I sincerely encourage everyone interested in whats happening now to go back and read The Jerusalem Declaration issued by the GAFCON provinces in 2008. What it proposes is the clearest articulation of the ecclesiology that is being pushed by very vocal providences in the Global South, and we have done a very bad job of contending with it at all. To operate like there is at all a consensus about what Anglican ecclesiology does or should look like is to bury our head in the sand, and to ensure that what happened at this years Primate’s conference is something that keeps happening. 

Within the declaration, interspersed between benign language about the Lordship and saving work of Christ, are claims that need to be called out for what they are: Foreign to Anglicanism as it has existed as a historic Communion.

For example:

6.) We rejoice in our Anglican sacramental and liturgical heritage as an expression of the gospel, and we uphold the 1662 Book of Common Prayer as a true and authoritative standard of worship and prayer, to be translated and locally adapted for each culture.

This runs against the fundamental concept of subsidiarity, with individual provinces abilities to formulate liturgy independently of one another. It invalidates the Book of Common Prayer in; The United States (Every book since 1789), Scotland, New Zealand, Mexico, and Chile among others…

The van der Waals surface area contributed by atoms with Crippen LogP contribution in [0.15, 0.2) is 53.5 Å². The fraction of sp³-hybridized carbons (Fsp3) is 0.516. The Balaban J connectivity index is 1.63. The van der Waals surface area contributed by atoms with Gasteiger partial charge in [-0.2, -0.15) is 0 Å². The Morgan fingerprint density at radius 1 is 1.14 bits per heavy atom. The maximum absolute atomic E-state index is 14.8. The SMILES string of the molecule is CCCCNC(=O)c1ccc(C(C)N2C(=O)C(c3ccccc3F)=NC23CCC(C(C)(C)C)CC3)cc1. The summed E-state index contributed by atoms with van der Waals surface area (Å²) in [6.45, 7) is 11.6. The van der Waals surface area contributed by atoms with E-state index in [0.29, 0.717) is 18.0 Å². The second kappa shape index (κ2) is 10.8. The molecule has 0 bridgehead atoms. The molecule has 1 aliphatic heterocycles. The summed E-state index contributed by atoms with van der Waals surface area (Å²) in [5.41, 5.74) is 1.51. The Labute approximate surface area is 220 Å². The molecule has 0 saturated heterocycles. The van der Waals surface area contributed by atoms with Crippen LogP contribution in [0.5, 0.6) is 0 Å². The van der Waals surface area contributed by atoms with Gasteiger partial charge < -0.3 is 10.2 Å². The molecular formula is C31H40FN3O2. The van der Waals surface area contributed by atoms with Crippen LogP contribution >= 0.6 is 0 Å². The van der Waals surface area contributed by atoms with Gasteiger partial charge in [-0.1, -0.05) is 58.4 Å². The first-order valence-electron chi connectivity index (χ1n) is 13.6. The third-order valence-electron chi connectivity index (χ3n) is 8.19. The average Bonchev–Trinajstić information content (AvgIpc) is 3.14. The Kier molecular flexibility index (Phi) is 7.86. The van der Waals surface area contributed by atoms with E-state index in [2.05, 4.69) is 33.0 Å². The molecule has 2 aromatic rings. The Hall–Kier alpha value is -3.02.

The ability of independent Provinces to revise their own liturgies substantially predates the publication of the 1662 BCP, and to set a Communion-wide standard is an innovation that runs against what has been true since the 17th century.

It can’t be disputed that the 1662 was the Book of the British empire, and holds a dear place in the GAFCON provinces, the desire to set a standardized BCP across provinces betrays an impulse for standardization that I doubt few American (or Scottish, for that matter) Anglicans share.

The statement about the Ordinal follows the same lines. While the American Ordinal is built around the 1662, the differences are enough as to be profound.

The statement that, “We believe the Holy Scriptures of the Old and New Testaments to be the Word of God written and to contain all things necessary for salvation. The Bible is to be translated, read, preached, taught and obeyed in its plain and canonical sense, respectful of the church’s historic and consensual reading.” Implies another assumed norm that simply doesn’t exist. When read as a statement pointed toward concerns over Sexuality it has a bit of a firmer foundation, but taken as a stand alone statement it borders on being disingenuous that the Church is at all (or ever has been) remotely uniform in its reading of Scripture.

I would like to believe that the GAFCON primates wouldn’t be so naive.

The Jerusalem Declaration is an affirmation of an Anglicanism that has never existed. It assumes authority that hasn’t been exercised sense before the American Revolution, and it sets it as the sine qua non for Communion.

It isn’t Anglican.

It isn’t, but it could be.

We’re going to need to watch this like a hawk. We have to be able to call out this innovative and destructive ecclesiology whenever and wherever we see it, because letting it creep into our common life together is to see what happened this year intensify in years to come.